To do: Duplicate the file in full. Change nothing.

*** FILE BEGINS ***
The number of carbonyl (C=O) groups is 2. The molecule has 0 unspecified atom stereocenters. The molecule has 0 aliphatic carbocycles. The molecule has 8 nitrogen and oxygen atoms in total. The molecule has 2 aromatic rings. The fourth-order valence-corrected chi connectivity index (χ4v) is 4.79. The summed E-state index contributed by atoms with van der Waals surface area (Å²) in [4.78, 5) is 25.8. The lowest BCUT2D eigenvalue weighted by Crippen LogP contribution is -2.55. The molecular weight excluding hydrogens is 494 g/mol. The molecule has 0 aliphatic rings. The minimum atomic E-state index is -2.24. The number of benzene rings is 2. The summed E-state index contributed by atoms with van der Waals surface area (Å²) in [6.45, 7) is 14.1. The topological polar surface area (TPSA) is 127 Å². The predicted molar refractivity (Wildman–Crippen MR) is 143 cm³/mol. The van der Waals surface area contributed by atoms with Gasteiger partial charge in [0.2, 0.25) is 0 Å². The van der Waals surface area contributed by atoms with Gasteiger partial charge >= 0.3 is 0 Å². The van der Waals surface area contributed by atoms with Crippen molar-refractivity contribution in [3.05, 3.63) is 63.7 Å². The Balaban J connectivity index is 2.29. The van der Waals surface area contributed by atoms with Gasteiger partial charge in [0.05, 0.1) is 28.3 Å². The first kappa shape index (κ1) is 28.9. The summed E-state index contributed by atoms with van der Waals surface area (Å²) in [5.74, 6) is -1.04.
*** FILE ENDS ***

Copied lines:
The number of carbonyl (C=O) groups is 2. The molecule has 0 unspecified atom stereocenters. The molecule has 0 aliphatic carbocycles. The molecule has 8 nitrogen and oxygen atoms in total. The molecule has 2 aromatic rings. The fourth-order valence-corrected chi connectivity index (χ4v) is 4.79. The summed E-state index contributed by atoms with van der Waals surface area (Å²) in [4.78, 5) is 25.8. The lowest BCUT2D eigenvalue weighted by Crippen LogP contribution is -2.55. The molecular weight excluding hydrogens is 494 g/mol. The molecule has 0 aliphatic rings. The minimum atomic E-state index is -2.24. The number of benzene rings is 2. The summed E-state index contributed by atoms with van der Waals surface area (Å²) in [6.45, 7) is 14.1. The topological polar surface area (TPSA) is 127 Å². The predicted molar refractivity (Wildman–Crippen MR) is 143 cm³/mol. The van der Waals surface area contributed by atoms with Gasteiger partial charge in [0.2, 0.25) is 0 Å². The van der Waals surface area contributed by atoms with Gasteiger partial charge >= 0.3 is 0 Å². The van der Waals surface area contributed by atoms with Crippen molar-refractivity contribution in [3.05, 3.63) is 63.7 Å². The Balaban J connectivity index is 2.29. The van der Waals surface area contributed by atoms with Gasteiger partial charge in [0.05, 0.1) is 28.3 Å². The first kappa shape index (κ1) is 28.9. The summed E-state index contributed by atoms with van der Waals surface area (Å²) in [5.74, 6) is -1.04.